Monday, October 31, 2005

Assembly Line?

I had coffee with Kate after I had my gallery review on Friday and she asked how I could possibly work in an assembly line?! Hey, I took some pictures, I can show you what a mean.

First I choose fabrics and lay them all out on my ironing board. You can also see my sketches of shrine, arch and house shapes. I'm keeping in mind that all of these pieces will be framed in 8 x 10 frames. I use this same system for my postcards and fit as many onto the ironing board as comfortable.

Then I begin to fuse the major shapes. You can see I added another background. I found a piece of prefused fabric and it wanted to join the party. That's why it's sitting on release paper. The other backgrounds are not fused. (Though they could be if I wasn't stingy with WU or lazy.)

After all the shapes are fused, I get started picking out embellishments. This is where the assembly line is particularly efficient. If I had to get out my ribbon and trim box, dig through it for one piece, then put it away, then get out my charms box, dig through it, then put it away... then the button box, the stamp box, the bead box, the "other interesting fibers" box etc... I'd lose interest and the studio would be a mess.

Here's a picture of one of the shrines with the potential embellishments. Now each set of embellishments gets put in a little zip loc bag with the background fabric. (If you look back at the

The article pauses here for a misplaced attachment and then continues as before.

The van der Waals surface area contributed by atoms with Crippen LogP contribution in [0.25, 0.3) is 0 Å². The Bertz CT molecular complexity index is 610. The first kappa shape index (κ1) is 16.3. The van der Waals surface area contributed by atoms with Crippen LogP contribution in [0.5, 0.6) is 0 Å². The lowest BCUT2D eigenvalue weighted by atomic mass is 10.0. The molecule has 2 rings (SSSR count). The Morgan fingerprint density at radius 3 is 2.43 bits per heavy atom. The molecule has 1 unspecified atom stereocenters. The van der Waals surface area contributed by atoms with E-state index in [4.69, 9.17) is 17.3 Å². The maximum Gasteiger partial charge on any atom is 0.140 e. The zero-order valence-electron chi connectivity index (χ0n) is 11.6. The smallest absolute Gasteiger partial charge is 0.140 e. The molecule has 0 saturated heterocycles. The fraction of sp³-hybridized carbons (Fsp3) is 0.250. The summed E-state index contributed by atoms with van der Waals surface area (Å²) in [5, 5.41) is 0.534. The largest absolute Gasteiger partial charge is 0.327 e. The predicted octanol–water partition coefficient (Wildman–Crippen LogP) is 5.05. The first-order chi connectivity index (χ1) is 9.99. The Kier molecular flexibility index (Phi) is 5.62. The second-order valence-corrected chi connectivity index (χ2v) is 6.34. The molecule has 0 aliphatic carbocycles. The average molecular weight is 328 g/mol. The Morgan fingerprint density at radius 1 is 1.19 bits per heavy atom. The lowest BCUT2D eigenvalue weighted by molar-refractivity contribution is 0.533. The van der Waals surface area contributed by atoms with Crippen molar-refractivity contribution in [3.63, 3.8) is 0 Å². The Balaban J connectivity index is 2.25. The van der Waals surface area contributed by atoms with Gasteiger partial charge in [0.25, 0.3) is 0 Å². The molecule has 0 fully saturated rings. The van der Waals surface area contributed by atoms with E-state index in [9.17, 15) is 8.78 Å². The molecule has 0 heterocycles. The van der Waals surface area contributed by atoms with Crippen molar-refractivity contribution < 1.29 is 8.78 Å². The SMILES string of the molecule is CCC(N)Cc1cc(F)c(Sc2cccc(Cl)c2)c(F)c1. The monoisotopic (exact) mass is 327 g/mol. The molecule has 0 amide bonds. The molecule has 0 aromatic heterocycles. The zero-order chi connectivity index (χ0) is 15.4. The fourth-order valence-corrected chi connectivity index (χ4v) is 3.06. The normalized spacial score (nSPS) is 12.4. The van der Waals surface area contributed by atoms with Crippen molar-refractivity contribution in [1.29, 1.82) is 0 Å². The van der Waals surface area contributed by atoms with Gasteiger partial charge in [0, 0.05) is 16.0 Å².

finished shrines you see I did not use the silver fish, the gold starfish, the white Barbie shoe or several of the beads... oh well, they just get restocked in their appropriate boxes.)

The assembly line stops here pretty much. Now I work on each item individually by free motion quilting if needed, hand embroidery, sewing (and gluing) on embellishments, sandwiching and finishing.

Oh, you may also notice that the green/purple/pink background piece never got finished. It was missing something and I lost interest a bit and I needed to get the ones that were done all framed and ready to go.. Oh well, go with the flow.


Joanna Stein said...

YOU should get a bigger ironing board! For sure.

All your work is so impressive and beautiful! Congrats on such a wonderful first experiece at selling. I hope they are all so positive.

Anonymous said...

deborah, good morning and congrats on the gallery. Make plenty of art because the pieces will be walking out the door pretty fast. You're so talented and I am so lucky because my very own Deborah Boschert originals are on the way to me where they will have a place of honor in my home. Can't wait... I am re-doing a room in my house and have picked a sort of pumpkin color for two walls in prep for framing and hanging the postcards. Your in my thoughts. Thanks, Dee

Anonymous said...

I am now a true believer in assembly line production. You won me over with the idea of putting each box away... and avoiding a potential mess. Huh. I'll have to try that. And you produce so much great work in one "session".
As ever, you inspire me.

Anonymous said...

I found this idea great!
Don't think I've told you that I read your blog pretty often and find that you're getting into a gallery/ selling stuff, rather exiting.
Wish you the best :-)

Sonji Hunt said...

I love the assembly line for small work. It halps in blowing that big creative bubble around yourself while working. Big fun. Great usual.

Beate Knappe said...

Your Great work inspire me.

Judy Scott said...

Brilliant idea and I really will try this when I can clear a big enough space!!!! Jude xx